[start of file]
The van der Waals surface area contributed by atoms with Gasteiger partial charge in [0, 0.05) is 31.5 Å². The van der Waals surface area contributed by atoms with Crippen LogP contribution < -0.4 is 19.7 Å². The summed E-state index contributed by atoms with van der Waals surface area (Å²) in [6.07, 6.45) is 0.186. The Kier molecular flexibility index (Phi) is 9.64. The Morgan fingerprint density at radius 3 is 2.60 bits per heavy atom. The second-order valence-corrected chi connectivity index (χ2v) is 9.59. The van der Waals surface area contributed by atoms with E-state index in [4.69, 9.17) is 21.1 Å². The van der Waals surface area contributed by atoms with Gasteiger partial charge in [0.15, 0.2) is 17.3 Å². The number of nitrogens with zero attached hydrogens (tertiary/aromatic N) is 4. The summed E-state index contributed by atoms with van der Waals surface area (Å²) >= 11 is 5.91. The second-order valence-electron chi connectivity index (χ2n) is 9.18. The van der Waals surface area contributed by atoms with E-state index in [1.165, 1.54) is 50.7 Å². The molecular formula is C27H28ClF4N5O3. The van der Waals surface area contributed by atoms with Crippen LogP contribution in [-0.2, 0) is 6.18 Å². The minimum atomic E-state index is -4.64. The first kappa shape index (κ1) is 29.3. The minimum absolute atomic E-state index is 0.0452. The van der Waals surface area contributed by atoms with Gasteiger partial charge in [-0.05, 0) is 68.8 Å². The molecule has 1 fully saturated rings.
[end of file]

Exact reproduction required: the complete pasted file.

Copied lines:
The van der Waals surface area contributed by atoms with Gasteiger partial charge in [0, 0.05) is 31.5 Å². The van der Waals surface area contributed by atoms with Crippen LogP contribution < -0.4 is 19.7 Å². The summed E-state index contributed by atoms with van der Waals surface area (Å²) in [6.07, 6.45) is 0.186. The Kier molecular flexibility index (Phi) is 9.64. The Morgan fingerprint density at radius 3 is 2.60 bits per heavy atom. The second-order valence-corrected chi connectivity index (χ2v) is 9.59. The van der Waals surface area contributed by atoms with E-state index in [4.69, 9.17) is 21.1 Å². The van der Waals surface area contributed by atoms with Gasteiger partial charge in [0.15, 0.2) is 17.3 Å². The number of nitrogens with zero attached hydrogens (tertiary/aromatic N) is 4. The summed E-state index contributed by atoms with van der Waals surface area (Å²) >= 11 is 5.91. The second-order valence-electron chi connectivity index (χ2n) is 9.18. The van der Waals surface area contributed by atoms with E-state index in [1.165, 1.54) is 50.7 Å². The molecular formula is C27H28ClF4N5O3. The van der Waals surface area contributed by atoms with Crippen LogP contribution in [-0.2, 0) is 6.18 Å². The minimum atomic E-state index is -4.64. The first kappa shape index (κ1) is 29.3. The minimum absolute atomic E-state index is 0.0452. The van der Waals surface area contributed by atoms with Gasteiger partial charge in [-0.05, 0) is 68.8 Å². The molecule has 1 fully saturated rings.